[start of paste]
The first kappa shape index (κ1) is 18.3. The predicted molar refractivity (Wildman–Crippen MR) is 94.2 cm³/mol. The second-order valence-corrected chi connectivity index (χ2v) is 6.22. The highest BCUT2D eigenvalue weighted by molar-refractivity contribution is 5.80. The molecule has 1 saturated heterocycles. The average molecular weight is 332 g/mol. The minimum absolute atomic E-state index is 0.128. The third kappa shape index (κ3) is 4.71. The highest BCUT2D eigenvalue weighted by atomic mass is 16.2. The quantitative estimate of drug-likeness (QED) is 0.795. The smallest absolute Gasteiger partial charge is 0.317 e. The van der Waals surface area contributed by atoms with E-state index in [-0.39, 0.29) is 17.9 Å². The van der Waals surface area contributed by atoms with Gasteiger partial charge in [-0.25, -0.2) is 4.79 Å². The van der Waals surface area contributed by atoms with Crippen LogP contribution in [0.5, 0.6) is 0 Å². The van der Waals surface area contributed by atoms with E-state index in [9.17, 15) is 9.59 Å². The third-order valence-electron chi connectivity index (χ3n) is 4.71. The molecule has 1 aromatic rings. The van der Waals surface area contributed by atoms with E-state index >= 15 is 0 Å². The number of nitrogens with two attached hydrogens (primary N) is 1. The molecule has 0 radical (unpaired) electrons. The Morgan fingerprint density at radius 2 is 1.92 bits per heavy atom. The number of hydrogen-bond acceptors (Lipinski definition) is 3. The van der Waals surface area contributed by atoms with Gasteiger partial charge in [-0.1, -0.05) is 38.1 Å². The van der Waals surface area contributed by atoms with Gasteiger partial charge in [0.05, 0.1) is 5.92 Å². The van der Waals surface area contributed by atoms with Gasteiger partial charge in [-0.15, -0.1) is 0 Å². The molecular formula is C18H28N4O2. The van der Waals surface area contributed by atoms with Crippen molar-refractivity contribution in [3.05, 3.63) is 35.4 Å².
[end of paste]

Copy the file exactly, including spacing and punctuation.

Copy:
The first kappa shape index (κ1) is 18.3. The predicted molar refractivity (Wildman–Crippen MR) is 94.2 cm³/mol. The second-order valence-corrected chi connectivity index (χ2v) is 6.22. The highest BCUT2D eigenvalue weighted by molar-refractivity contribution is 5.80. The molecule has 1 saturated heterocycles. The average molecular weight is 332 g/mol. The minimum absolute atomic E-state index is 0.128. The third kappa shape index (κ3) is 4.71. The highest BCUT2D eigenvalue weighted by atomic mass is 16.2. The quantitative estimate of drug-likeness (QED) is 0.795. The smallest absolute Gasteiger partial charge is 0.317 e. The van der Waals surface area contributed by atoms with E-state index in [-0.39, 0.29) is 17.9 Å². The van der Waals surface area contributed by atoms with Gasteiger partial charge in [-0.25, -0.2) is 4.79 Å². The van der Waals surface area contributed by atoms with Crippen LogP contribution in [0.5, 0.6) is 0 Å². The van der Waals surface area contributed by atoms with E-state index in [9.17, 15) is 9.59 Å². The third-order valence-electron chi connectivity index (χ3n) is 4.71. The molecule has 1 aromatic rings. The van der Waals surface area contributed by atoms with E-state index >= 15 is 0 Å². The number of nitrogens with two attached hydrogens (primary N) is 1. The molecule has 0 radical (unpaired) electrons. The Morgan fingerprint density at radius 2 is 1.92 bits per heavy atom. The number of hydrogen-bond acceptors (Lipinski definition) is 3. The van der Waals surface area contributed by atoms with Gasteiger partial charge in [-0.1, -0.05) is 38.1 Å². The van der Waals surface area contributed by atoms with Gasteiger partial charge in [0.05, 0.1) is 5.92 Å². The van der Waals surface area contributed by atoms with Gasteiger partial charge in [-0.15, -0.1) is 0 Å². The molecular formula is C18H28N4O2. The van der Waals surface area contributed by atoms with Crippen molar-refractivity contribution in [3.05, 3.63) is 35.4 Å².